How stress creates inflammation......

Discussion in 'Fibromyalgia Main Forum' started by ljimbo42, Mar 13, 2015.

  1. ljimbo42

    ljimbo42 Active Member

    Inflammation is so intertwined with cfs/fm, I thought I would post this. I am certain that very high levels of stress played a big role in my developing cfs/fm. I don't think stress is the only cause by any means, but certainly a piece of the "big picture" in developing cfs/fm. If you are still experiencing a lot of stress, finding ways to reduce that will probably help improve your health.

    I think tremendous gains in health can be had by re-balancing gut flora and healing a leaky gut. The deeper I get into healing my gut, the more I realize how profoundly messed up it was and still is to some degree.

    The irritable bowel syndrome I experienced (which was fairly mild) DID NOT reflect the incredible dysfunction of my digestive tract. It is very possible to have dysbiosis and a leaky gut and have mild symptoms or even no symptoms at all.

    Also, think about the connection stress has to the gut. Stress can cause diarrhea, nausea, heartburn etc. So there is a strong connection with stress and the gut. Maybe something to think about?
    RadioFM likes this.
  2. RadioFM

    RadioFM Active Member

    I feel stress can be a huge contributing factor as it can lead to elevated cortisol levels. But, at the same time it can be a "cop out" Doctors use when they lack the information needed to effectively to their jobs.

    Possible "Examples" of Doctors not doing his or her job below:

    "It may be stress so I will not bother testing your B12 today."

    "It may be stress so I will not bother testing you for Lyme disease."

    "It may be stress so I will not bother referring you to a gastroenterologist"

    Doctors use to blame stomach ulcers on stress for years as people would suffer and some would even develop stomach cancer and die!

    What was the real cause of most peptic ulcers?

    H-pylori infection -(Not stress)

    "H. pylori infection occurs when a type of bacteria called Helicobacter pylori (H. pylori) infects your stomach. This usually happens during childhood. A common cause of peptic ulcers, H. pylori infection may be present in more than half the people in the world."
    Last edited: Mar 14, 2015
  3. ljimbo42

    ljimbo42 Active Member

    I agree. I was actually referred to a gastroenterologist for my IBS-D and he told me it was caused by stress. Clearly it wasn't caused by stress or I would still have it. I use to get an IBS flair at least once a week. I haven't had a flair in months and my stress levels have not changed. What has changed, is that I started an aggressive dysbiosis and leaky gut protocol 4-5 months ago.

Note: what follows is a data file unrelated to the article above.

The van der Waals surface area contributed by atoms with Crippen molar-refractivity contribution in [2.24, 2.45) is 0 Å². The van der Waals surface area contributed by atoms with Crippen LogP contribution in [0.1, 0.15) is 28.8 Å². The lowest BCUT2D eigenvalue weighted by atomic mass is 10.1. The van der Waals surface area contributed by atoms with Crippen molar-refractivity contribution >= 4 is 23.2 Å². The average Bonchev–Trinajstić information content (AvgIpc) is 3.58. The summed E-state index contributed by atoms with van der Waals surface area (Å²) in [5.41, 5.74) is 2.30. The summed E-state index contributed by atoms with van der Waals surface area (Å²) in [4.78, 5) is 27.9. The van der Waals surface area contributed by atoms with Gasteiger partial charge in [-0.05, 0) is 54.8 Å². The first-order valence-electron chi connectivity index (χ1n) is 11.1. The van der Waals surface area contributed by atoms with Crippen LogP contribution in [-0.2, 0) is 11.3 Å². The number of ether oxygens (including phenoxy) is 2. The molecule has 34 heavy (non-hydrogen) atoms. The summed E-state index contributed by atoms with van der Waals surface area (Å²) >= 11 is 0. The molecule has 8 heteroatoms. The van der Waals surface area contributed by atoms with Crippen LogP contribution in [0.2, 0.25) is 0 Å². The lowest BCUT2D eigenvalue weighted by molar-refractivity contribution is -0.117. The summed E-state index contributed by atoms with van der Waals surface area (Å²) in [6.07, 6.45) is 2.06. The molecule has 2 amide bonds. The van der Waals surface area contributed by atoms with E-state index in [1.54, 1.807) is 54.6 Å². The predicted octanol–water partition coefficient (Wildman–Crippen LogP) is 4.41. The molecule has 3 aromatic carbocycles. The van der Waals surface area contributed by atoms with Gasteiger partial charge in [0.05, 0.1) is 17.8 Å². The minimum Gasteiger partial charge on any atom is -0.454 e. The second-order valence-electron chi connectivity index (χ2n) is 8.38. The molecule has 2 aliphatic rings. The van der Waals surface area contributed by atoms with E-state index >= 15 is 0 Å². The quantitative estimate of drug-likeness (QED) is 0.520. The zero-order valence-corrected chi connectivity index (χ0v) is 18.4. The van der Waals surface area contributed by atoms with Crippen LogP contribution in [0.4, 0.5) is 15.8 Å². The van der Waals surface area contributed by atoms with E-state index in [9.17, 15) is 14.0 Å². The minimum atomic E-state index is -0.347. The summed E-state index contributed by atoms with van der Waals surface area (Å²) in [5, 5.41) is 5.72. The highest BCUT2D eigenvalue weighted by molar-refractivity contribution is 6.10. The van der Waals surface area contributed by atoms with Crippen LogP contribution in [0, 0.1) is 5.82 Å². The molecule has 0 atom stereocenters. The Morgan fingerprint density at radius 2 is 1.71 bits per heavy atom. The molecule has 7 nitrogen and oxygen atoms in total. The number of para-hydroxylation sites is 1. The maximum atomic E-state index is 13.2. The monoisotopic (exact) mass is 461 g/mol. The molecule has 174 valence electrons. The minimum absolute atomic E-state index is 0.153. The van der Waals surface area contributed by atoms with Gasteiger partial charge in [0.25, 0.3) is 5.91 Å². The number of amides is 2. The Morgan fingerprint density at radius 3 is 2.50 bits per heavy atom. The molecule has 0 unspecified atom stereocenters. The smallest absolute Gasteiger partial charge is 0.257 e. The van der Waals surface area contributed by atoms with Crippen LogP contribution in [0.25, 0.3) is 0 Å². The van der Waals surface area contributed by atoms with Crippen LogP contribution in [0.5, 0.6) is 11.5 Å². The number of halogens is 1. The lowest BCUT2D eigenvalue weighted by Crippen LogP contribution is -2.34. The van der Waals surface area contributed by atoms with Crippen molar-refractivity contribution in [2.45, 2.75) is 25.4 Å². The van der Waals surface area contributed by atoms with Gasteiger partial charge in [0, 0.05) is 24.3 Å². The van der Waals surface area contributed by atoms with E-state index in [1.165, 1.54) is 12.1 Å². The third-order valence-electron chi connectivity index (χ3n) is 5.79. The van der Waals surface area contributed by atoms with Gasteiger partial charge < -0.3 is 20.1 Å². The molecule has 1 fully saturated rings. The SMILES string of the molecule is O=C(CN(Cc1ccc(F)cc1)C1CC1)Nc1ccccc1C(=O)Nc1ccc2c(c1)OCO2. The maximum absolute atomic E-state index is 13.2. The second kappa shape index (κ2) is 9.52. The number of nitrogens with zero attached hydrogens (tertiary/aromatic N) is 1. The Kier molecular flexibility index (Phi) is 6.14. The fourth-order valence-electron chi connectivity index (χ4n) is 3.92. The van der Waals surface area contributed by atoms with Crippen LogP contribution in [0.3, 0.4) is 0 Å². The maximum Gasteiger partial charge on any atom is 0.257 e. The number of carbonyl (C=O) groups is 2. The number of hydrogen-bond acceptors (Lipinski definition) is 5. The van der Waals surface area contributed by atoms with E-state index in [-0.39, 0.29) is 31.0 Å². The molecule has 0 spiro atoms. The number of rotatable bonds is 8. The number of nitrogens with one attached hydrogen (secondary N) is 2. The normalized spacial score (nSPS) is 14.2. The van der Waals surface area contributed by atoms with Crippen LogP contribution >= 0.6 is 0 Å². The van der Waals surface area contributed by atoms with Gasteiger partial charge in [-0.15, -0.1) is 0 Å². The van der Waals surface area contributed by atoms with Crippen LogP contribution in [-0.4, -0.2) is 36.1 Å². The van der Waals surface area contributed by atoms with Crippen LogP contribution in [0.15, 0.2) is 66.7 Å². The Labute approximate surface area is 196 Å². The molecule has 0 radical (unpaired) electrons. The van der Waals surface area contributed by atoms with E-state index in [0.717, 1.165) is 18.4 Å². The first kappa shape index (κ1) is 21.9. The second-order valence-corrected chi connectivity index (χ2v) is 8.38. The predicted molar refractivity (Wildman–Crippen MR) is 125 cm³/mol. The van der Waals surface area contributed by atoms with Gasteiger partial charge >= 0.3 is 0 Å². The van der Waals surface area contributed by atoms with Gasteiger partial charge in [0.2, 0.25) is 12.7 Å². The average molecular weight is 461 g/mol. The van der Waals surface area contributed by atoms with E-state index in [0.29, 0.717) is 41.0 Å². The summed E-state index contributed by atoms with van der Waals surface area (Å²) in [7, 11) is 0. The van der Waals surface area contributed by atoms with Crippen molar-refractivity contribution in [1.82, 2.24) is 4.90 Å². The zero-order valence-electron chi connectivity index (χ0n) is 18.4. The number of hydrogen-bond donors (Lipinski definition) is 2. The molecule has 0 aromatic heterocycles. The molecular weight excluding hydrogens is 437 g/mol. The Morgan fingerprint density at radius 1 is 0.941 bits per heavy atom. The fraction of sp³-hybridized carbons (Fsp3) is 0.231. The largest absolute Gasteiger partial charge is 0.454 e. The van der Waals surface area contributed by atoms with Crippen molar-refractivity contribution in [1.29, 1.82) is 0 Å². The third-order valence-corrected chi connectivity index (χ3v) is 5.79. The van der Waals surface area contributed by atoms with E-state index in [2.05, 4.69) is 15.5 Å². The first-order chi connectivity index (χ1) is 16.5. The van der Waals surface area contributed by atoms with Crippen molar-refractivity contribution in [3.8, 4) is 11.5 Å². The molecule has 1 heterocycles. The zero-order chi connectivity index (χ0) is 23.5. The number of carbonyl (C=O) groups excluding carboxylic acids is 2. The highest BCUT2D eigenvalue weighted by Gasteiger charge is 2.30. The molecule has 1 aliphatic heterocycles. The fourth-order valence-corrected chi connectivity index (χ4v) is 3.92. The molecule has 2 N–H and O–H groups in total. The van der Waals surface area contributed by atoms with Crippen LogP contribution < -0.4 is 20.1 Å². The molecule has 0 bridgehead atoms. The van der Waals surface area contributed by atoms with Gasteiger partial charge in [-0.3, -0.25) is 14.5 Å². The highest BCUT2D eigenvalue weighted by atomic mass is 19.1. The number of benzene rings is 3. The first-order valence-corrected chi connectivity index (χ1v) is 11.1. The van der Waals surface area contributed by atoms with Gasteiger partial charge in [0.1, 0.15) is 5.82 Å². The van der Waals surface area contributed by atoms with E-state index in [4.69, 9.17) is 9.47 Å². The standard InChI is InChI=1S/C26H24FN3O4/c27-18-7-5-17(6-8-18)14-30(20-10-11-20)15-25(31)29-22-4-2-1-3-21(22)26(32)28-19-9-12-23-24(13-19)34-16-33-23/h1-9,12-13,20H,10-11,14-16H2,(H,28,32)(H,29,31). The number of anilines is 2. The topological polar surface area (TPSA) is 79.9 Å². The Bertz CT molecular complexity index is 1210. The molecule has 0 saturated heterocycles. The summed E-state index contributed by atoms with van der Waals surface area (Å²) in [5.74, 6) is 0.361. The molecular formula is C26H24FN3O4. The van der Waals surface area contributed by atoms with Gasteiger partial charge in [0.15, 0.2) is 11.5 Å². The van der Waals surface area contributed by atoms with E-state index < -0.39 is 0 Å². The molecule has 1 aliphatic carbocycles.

So it was dysbiosis and leaky gut, not stress, that caused my IBS. Although stress sometimes did give me flairs and made it worse, it was not the underlying cause.

    Unfortunately conventionally trained doctors get only about 8-10 hours of training in diet and nutrition, in all the many years of schooling they do. So there is not a lot of they can do to help people with chronic disease, except treat the symptoms. Yes, H. pylori is another good example of an underlying infection and not stress causing disease.

    It does not surprise me that GERD, IBS, H.pypori, and Gastro-intestinal problems in general have reached epidemic proportion and continue to rise. I believe, much of that has to do with the over-use of anti-biotics. I have taken vast amounts of anti-biotics in my life-most of them necessary at the time.

    I use to get bronchitis once or twice a year for 15 years or more, until I found that echinacea, astragalus and other supplements would keep my immune system up when I got a cold or a flu and prevent it from turning into bronchitis. I haven't had a case of bronchitis in 10-15 years now. So we need more functional medicine doctors to help society as a whole learn these things.
    Last edited: Mar 14, 2015
    RadioFM likes this.